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T'AI CHI MAGAZINE - April 1990
 

EDITOR'S NOTEBOOK > April 1990
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April 1990 - Editor's Notebook

At the heart of any internal, or external, discipline is practice.

The first question for Tai Chi people is do you practice? Next, how much do you practice? Then, what do you practice? And finally, how do you practice?

In this issue, several stories bring up the importance of practice to develop skill.

Of course, you have to practice. The choices that follow are all part of your personal art of life. And, certainly, not practicing can also be part of your personal art of life.

Finding the way to make the practice part of your daily life is part of a process for creating your own, individual life.

I've been advised, and found it to be true that the best way to make sure that I practice is to set a specific time for the practice, rather than having to make a choice each day.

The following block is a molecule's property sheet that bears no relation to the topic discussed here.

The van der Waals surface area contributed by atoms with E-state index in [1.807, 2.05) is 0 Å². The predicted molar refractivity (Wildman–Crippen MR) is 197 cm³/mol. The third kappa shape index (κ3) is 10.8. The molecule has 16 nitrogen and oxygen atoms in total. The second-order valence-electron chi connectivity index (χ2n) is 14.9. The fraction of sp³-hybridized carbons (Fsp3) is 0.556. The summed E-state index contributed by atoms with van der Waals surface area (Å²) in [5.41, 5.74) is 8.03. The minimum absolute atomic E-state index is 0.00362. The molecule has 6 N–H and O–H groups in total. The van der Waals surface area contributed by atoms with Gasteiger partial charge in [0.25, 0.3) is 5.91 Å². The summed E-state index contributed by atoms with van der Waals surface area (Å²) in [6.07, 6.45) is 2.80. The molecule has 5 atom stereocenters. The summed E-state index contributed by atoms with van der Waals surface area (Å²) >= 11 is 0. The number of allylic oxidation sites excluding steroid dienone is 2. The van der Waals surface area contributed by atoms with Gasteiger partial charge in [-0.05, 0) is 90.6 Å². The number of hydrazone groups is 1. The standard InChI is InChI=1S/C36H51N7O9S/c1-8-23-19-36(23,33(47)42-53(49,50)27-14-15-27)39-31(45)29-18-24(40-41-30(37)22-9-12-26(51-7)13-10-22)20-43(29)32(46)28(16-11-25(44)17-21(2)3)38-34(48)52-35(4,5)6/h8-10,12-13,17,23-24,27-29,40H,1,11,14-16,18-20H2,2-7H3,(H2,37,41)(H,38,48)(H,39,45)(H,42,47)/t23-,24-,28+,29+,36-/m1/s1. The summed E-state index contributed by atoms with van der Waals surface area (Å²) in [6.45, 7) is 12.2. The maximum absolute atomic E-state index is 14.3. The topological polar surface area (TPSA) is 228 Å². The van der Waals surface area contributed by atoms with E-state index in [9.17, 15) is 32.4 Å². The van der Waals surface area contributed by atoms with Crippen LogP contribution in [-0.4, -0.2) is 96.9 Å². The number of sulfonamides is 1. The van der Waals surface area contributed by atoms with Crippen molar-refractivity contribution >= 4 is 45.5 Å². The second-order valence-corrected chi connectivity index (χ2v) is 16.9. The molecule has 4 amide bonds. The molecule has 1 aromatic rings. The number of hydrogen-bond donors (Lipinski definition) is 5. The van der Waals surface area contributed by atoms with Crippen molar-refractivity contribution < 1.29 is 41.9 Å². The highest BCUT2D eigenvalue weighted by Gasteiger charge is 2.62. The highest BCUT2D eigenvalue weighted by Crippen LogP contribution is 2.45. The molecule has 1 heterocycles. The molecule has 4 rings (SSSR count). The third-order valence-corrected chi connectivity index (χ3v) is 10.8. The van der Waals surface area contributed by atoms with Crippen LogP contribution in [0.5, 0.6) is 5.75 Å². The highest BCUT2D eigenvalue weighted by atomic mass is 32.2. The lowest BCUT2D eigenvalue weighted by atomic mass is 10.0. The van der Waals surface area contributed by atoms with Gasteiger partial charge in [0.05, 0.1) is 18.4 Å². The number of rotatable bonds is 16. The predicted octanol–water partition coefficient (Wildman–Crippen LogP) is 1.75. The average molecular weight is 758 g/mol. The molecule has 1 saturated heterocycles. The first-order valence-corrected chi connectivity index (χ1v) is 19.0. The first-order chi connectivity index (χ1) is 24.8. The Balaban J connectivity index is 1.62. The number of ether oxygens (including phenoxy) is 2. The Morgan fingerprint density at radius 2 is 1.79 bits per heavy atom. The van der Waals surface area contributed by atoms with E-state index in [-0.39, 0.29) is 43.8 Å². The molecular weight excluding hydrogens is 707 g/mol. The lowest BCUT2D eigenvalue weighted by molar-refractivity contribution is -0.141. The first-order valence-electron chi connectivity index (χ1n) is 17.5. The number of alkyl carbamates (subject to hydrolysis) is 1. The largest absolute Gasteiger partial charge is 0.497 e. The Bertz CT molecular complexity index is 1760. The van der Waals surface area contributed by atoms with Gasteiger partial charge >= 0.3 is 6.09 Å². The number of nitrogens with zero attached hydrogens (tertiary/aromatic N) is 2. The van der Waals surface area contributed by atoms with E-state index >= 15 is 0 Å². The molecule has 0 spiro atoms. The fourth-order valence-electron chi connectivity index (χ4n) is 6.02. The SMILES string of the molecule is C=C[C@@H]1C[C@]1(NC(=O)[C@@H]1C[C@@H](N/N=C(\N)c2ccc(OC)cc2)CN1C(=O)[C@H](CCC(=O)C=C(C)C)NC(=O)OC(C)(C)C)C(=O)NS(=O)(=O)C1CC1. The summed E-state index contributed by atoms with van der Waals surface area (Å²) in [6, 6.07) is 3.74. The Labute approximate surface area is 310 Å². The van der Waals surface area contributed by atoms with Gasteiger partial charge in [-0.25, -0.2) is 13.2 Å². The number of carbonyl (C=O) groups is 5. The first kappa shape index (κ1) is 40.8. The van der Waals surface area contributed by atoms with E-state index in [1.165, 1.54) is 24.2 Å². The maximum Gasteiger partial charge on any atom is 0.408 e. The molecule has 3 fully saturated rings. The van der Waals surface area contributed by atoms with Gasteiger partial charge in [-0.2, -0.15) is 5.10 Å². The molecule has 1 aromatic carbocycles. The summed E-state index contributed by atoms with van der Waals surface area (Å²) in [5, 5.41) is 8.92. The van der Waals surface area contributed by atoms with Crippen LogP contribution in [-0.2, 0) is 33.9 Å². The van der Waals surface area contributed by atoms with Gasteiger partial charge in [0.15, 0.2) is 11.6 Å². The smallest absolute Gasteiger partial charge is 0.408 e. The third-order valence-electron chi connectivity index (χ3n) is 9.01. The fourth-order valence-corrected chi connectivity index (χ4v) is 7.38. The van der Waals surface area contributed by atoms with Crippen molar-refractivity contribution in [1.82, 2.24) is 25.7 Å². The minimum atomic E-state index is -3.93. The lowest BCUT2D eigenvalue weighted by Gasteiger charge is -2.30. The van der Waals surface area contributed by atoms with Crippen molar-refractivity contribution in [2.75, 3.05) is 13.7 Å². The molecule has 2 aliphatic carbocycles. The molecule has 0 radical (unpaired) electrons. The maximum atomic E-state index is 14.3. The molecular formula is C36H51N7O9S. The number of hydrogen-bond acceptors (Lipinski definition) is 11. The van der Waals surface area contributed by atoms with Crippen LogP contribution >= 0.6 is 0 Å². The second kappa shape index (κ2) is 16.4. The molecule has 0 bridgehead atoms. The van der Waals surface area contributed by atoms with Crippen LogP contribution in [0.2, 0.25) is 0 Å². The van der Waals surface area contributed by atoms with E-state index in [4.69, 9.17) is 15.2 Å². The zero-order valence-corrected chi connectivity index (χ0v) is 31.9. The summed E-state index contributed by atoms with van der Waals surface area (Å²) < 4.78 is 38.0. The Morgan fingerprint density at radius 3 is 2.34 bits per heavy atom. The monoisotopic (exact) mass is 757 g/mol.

How much you practice is a function of how you value the things you do on a daily basis. If you value Tai Chi Chuan, then you will have more time for it.

What you practice is not merely doing the solo form or push hands or weapons. It is also what you are doing with your mind and your emotions while you are practicing. That is what you are practicing. If you do Tai Chi to build up your self-esteem or ego or to let go of your ego, then that is what you are practicing.

How you practice takes in even more factors, one of the most important of which is intensity. Surprisingly, many people are unable to muster very much intensity of the right kind.

These questions are resolved by practicing and by creating your own insights and character.


 
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